Extremely Loud & Incredibly Close

According to Rotten Tomatoes:

Extremely Loud & Incredibly Close has a story worth telling, but it deserves better than the treacly and pretentious treatment director Stephen Daldry gives it.

A quick reading of reviews by critics and certain reactions to the movie’s Oscar nomination for Best Picture tells the same story: September 11 is too sacred for a superbly crafted aftermath story to be much more than gratuitous Oscar fodder.

That’s if the critics are to be believed, anyway. I think they need to get over themselves and stop worshipping September 11 as if it can only feature in movies that meet their arbitrary standards, but maybe that’s just me.

The story of Extremely Loud & Incredibly Close is beautiful, original and as you’d expect, heartbreaking, but not because September 11 features so prominently. At its core, it’s a story about the unusually strong bond between a father and son, the reconstruction of a family when that bond is broken, and the redemption of an estranged grandfather. Superb acting by the young lead (Thomas Horn) and supporting cast (Tom Hanks, Sandra Bullock, Max von Sydow) make this a confronting, powerful and ultimately triumphant movie that didn’t once allow my mind to wander.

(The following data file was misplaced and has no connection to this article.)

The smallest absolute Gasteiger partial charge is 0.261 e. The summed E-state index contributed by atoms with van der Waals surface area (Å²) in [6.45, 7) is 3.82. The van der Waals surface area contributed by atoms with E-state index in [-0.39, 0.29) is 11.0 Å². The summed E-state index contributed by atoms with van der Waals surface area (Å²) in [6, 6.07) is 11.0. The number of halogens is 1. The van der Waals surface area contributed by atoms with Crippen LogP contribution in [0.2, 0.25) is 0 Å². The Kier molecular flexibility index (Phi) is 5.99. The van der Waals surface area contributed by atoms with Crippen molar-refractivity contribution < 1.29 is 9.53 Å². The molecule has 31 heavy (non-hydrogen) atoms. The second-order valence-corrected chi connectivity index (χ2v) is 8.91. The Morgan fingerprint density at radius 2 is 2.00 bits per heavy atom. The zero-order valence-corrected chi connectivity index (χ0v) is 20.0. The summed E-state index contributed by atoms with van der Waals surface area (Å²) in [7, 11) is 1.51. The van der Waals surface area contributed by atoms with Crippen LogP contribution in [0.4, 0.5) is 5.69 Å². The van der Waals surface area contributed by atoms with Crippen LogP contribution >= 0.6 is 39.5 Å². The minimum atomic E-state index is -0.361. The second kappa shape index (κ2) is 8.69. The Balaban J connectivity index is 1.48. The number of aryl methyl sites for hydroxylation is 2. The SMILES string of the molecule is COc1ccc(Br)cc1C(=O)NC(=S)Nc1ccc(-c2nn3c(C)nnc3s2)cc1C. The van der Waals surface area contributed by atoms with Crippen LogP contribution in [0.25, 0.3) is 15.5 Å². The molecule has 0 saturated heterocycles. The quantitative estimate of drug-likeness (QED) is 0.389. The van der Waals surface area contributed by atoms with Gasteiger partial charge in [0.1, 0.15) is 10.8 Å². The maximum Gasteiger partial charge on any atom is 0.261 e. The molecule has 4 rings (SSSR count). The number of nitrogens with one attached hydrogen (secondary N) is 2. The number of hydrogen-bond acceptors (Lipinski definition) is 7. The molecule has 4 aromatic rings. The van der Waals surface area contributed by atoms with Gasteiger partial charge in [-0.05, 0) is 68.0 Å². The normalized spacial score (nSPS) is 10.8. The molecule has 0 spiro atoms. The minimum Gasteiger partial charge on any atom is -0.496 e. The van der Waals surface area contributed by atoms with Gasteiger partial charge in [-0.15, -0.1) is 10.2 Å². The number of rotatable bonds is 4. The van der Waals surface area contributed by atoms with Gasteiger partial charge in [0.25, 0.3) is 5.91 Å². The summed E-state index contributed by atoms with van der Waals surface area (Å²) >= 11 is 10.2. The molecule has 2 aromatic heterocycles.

Production quality is very high. A number of head-spinning sequences that let us inside the fears, anxieties, hopes and frustrations that drive Oskar’s intense persona are particularly impressive, from photography to editing to soundtrack.

You should expect to feel emotionally drained after watching Extremely Loud & Incredibly Close (hardly surprising with such a title), but I still highly recommend it as an inspiring fusion of fact, fiction, storytelling and art. I didn’t find it gratuitous or contrived at all. Purposefully awkward, if anything.

The critics were wrong about this one.

6 thoughts on “Extremely Loud & Incredibly Close”

Comments are closed.